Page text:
An entire semester in another country; how did she survive? 14 weeks, 98 days, 2300 hours away from campus. It’s a tough job, but she chose to do it. Who would sign up for something like this? A smart undergraduate, that’s who.
Many students fear being away from what is comfortable, and familiar, for a semester or a summer abroad. In fact it is so prevalent that there’s an acronym for it: FOMO. Its not a neighborhood in Manhattan, but a true psychological phenomenon. Oxford’s online dictionary defines FOMO (abbreviation of fear of missing out) as, “Anxiety that an exciting or interesting event may currently be happening elsewhere, often aroused by posts seen on social media.”
In 2013, Pew Internet started to measure FOMO. How? Through social media. They reasoned that “the more active your friends, the more likely you will check social networks each day.” At the time, Pew reported that more than one-third of users checked social sites more than once every day. In November 2016 as Pew continued to follow the trend they reported, “Roughly three-quarters (76%) of Facebook users report that they visit the site daily (55% visit several times a day, and 22% visit about once per day).”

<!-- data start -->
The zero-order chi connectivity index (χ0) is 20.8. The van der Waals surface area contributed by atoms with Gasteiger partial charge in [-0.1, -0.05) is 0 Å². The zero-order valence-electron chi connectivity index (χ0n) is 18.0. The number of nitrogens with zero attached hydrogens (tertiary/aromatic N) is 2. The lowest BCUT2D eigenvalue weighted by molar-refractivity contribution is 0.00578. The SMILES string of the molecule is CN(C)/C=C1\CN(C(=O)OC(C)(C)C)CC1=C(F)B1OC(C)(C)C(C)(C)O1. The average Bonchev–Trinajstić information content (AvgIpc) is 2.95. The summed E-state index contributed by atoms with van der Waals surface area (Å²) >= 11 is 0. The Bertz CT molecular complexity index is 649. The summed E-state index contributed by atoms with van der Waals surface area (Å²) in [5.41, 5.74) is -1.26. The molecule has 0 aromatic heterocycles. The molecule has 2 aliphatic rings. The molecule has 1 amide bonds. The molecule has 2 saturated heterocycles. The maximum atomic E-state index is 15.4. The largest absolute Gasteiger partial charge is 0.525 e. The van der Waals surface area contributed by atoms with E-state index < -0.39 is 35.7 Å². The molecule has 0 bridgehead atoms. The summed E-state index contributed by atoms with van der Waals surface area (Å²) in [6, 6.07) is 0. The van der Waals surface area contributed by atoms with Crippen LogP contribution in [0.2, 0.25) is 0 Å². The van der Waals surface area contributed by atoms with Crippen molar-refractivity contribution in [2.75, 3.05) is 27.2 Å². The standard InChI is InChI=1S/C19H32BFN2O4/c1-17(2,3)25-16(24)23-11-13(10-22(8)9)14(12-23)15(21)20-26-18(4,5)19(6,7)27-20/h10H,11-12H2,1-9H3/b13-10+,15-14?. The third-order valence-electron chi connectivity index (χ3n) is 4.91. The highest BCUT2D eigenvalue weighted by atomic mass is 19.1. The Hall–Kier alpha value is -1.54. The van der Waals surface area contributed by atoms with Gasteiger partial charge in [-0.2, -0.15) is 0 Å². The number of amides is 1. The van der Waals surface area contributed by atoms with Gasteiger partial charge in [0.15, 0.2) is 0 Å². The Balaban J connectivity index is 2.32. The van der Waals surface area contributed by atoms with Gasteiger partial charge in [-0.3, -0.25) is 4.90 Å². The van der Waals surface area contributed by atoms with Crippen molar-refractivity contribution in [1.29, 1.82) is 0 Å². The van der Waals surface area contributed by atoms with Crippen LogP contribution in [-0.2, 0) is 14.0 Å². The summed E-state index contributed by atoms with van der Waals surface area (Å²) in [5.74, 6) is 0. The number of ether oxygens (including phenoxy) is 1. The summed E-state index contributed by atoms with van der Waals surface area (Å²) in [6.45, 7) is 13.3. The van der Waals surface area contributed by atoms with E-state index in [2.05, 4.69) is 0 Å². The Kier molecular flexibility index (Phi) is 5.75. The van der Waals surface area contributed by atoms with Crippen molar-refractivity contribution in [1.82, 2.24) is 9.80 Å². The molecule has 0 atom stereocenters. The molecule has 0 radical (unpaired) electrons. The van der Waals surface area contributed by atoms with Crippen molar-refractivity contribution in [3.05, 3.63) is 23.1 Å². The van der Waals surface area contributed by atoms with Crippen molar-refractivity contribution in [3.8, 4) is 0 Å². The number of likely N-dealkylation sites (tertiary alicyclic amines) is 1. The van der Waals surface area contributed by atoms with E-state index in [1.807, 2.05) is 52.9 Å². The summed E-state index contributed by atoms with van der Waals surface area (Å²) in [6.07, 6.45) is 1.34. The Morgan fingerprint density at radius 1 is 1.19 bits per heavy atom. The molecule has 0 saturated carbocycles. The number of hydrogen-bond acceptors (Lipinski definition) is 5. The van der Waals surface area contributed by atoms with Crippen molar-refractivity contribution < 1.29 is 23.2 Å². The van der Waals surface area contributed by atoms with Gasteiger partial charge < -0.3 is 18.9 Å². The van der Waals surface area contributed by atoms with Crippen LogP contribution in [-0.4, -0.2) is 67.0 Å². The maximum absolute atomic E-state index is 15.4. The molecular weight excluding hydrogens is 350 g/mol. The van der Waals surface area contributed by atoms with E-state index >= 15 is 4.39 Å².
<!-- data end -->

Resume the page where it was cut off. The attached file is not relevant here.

That’s a whole lot of pictures of the Eiffel Tower (see above), and yes, a lot of pictures about what you might be missing out on, on-campus.
When I see our students post a beautiful meal in Florence, a sunset in Barcelona (see below), or their first photo with Big Ben in London, I feel it, too! FOMO isn’t exclusive to college students. Here at GE we talk to hundreds of students in the process of deciding if they want to intern abroad. Many of these students cite fears of being away from home, family, and their campus. We appreciate a good college football team, and understand how valuable it is to be on campus when the team is fighting for the championship. We also appreciate viewing a sport you’ve never seen before, in a country you’ve never visited, with friends you haven’t met yet. Basically, we’re pros at combating FOMO, and we can help you.